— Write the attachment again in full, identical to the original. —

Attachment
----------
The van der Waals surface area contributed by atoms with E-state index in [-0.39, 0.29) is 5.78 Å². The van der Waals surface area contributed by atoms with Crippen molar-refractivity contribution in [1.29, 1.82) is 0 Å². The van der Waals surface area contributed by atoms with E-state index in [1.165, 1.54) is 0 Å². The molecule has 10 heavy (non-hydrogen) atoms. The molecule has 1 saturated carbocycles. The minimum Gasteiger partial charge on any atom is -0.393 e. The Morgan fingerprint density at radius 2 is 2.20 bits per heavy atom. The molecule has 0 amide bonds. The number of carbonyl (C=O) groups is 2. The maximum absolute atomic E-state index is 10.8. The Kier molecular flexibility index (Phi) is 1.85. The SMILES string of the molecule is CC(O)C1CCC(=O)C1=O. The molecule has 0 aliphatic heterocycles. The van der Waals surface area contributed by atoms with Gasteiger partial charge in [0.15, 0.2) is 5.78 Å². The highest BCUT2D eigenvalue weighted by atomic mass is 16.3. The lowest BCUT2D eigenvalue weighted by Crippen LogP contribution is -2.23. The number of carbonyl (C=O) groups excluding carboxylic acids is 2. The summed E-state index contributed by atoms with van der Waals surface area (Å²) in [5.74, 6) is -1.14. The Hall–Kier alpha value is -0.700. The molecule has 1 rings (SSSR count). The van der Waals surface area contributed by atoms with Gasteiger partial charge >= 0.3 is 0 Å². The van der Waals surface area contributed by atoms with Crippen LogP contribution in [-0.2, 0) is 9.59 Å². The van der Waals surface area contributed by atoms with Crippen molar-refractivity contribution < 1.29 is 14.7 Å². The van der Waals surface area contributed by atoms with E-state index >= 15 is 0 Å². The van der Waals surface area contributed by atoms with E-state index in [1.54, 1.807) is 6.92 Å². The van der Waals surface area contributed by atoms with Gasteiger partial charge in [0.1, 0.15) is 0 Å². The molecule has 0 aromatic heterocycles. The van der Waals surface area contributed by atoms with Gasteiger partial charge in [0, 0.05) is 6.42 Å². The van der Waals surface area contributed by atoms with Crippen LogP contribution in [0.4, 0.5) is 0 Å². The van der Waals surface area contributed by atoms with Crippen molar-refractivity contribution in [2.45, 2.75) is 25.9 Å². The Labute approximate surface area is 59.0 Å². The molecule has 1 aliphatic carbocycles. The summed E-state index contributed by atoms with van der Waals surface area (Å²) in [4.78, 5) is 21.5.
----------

The van der Waals surface area contributed by atoms with E-state index in [-0.39, 0.29) is 5.78 Å². The van der Waals surface area contributed by atoms with Crippen molar-refractivity contribution in [1.29, 1.82) is 0 Å². The van der Waals surface area contributed by atoms with E-state index in [1.165, 1.54) is 0 Å². The molecule has 10 heavy (non-hydrogen) atoms. The molecule has 1 saturated carbocycles. The minimum Gasteiger partial charge on any atom is -0.393 e. The Morgan fingerprint density at radius 2 is 2.20 bits per heavy atom. The molecule has 0 amide bonds. The number of carbonyl (C=O) groups is 2. The maximum absolute atomic E-state index is 10.8. The Kier molecular flexibility index (Phi) is 1.85. The SMILES string of the molecule is CC(O)C1CCC(=O)C1=O. The molecule has 0 aliphatic heterocycles. The van der Waals surface area contributed by atoms with Gasteiger partial charge in [0.15, 0.2) is 5.78 Å². The highest BCUT2D eigenvalue weighted by atomic mass is 16.3. The lowest BCUT2D eigenvalue weighted by Crippen LogP contribution is -2.23. The number of carbonyl (C=O) groups excluding carboxylic acids is 2. The summed E-state index contributed by atoms with van der Waals surface area (Å²) in [5.74, 6) is -1.14. The Hall–Kier alpha value is -0.700. The molecule has 1 rings (SSSR count). The van der Waals surface area contributed by atoms with Gasteiger partial charge >= 0.3 is 0 Å². The van der Waals surface area contributed by atoms with Crippen LogP contribution in [-0.2, 0) is 9.59 Å². The van der Waals surface area contributed by atoms with Crippen molar-refractivity contribution < 1.29 is 14.7 Å². The van der Waals surface area contributed by atoms with E-state index >= 15 is 0 Å². The van der Waals surface area contributed by atoms with E-state index in [1.54, 1.807) is 6.92 Å². The van der Waals surface area contributed by atoms with Gasteiger partial charge in [0.1, 0.15) is 0 Å². The molecule has 0 aromatic heterocycles. The van der Waals surface area contributed by atoms with Gasteiger partial charge in [0, 0.05) is 6.42 Å². The van der Waals surface area contributed by atoms with Crippen LogP contribution in [0.4, 0.5) is 0 Å². The van der Waals surface area contributed by atoms with Crippen molar-refractivity contribution in [2.45, 2.75) is 25.9 Å². The Labute approximate surface area is 59.0 Å². The molecule has 1 aliphatic carbocycles. The summed E-state index contributed by atoms with van der Waals surface area (Å²) in [4.78, 5) is 21.5.